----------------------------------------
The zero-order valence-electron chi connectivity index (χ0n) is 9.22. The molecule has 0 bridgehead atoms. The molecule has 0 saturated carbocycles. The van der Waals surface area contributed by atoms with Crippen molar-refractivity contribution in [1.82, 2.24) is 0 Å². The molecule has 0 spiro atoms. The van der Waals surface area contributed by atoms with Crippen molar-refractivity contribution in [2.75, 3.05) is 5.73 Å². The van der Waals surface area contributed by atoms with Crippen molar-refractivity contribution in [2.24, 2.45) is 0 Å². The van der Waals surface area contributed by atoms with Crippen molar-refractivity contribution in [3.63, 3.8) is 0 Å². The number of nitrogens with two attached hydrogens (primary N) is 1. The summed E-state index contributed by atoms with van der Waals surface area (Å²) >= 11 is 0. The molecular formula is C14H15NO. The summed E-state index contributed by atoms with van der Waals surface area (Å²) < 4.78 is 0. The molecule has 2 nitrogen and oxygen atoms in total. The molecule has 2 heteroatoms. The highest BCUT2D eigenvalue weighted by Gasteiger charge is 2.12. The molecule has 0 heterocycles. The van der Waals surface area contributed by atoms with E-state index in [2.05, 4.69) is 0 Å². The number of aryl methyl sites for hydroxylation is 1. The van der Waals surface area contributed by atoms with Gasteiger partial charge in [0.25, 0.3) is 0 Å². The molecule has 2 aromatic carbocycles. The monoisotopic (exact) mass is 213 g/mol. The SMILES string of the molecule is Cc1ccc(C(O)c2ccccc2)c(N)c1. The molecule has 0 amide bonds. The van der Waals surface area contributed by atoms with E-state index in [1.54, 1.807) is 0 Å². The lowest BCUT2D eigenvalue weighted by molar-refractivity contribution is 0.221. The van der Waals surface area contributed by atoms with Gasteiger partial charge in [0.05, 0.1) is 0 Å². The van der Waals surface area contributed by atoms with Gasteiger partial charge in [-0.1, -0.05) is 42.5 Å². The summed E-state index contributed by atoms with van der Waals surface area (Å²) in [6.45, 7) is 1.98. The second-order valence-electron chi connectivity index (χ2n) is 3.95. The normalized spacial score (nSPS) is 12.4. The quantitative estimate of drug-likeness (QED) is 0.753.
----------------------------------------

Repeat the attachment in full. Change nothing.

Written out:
The zero-order valence-electron chi connectivity index (χ0n) is 9.22. The molecule has 0 bridgehead atoms. The molecule has 0 saturated carbocycles. The van der Waals surface area contributed by atoms with Crippen molar-refractivity contribution in [1.82, 2.24) is 0 Å². The molecule has 0 spiro atoms. The van der Waals surface area contributed by atoms with Crippen molar-refractivity contribution in [2.75, 3.05) is 5.73 Å². The van der Waals surface area contributed by atoms with Crippen molar-refractivity contribution in [2.24, 2.45) is 0 Å². The van der Waals surface area contributed by atoms with Crippen molar-refractivity contribution in [3.63, 3.8) is 0 Å². The number of nitrogens with two attached hydrogens (primary N) is 1. The summed E-state index contributed by atoms with van der Waals surface area (Å²) >= 11 is 0. The molecular formula is C14H15NO. The summed E-state index contributed by atoms with van der Waals surface area (Å²) < 4.78 is 0. The molecule has 2 nitrogen and oxygen atoms in total. The molecule has 2 heteroatoms. The highest BCUT2D eigenvalue weighted by Gasteiger charge is 2.12. The molecule has 0 heterocycles. The van der Waals surface area contributed by atoms with E-state index in [2.05, 4.69) is 0 Å². The number of aryl methyl sites for hydroxylation is 1. The van der Waals surface area contributed by atoms with Gasteiger partial charge in [0.25, 0.3) is 0 Å². The molecule has 2 aromatic carbocycles. The monoisotopic (exact) mass is 213 g/mol. The SMILES string of the molecule is Cc1ccc(C(O)c2ccccc2)c(N)c1. The molecule has 0 amide bonds. The van der Waals surface area contributed by atoms with E-state index in [1.54, 1.807) is 0 Å². The lowest BCUT2D eigenvalue weighted by molar-refractivity contribution is 0.221. The van der Waals surface area contributed by atoms with Gasteiger partial charge in [0.05, 0.1) is 0 Å². The van der Waals surface area contributed by atoms with Gasteiger partial charge in [-0.1, -0.05) is 42.5 Å². The summed E-state index contributed by atoms with van der Waals surface area (Å²) in [6.45, 7) is 1.98. The second-order valence-electron chi connectivity index (χ2n) is 3.95. The normalized spacial score (nSPS) is 12.4. The quantitative estimate of drug-likeness (QED) is 0.753.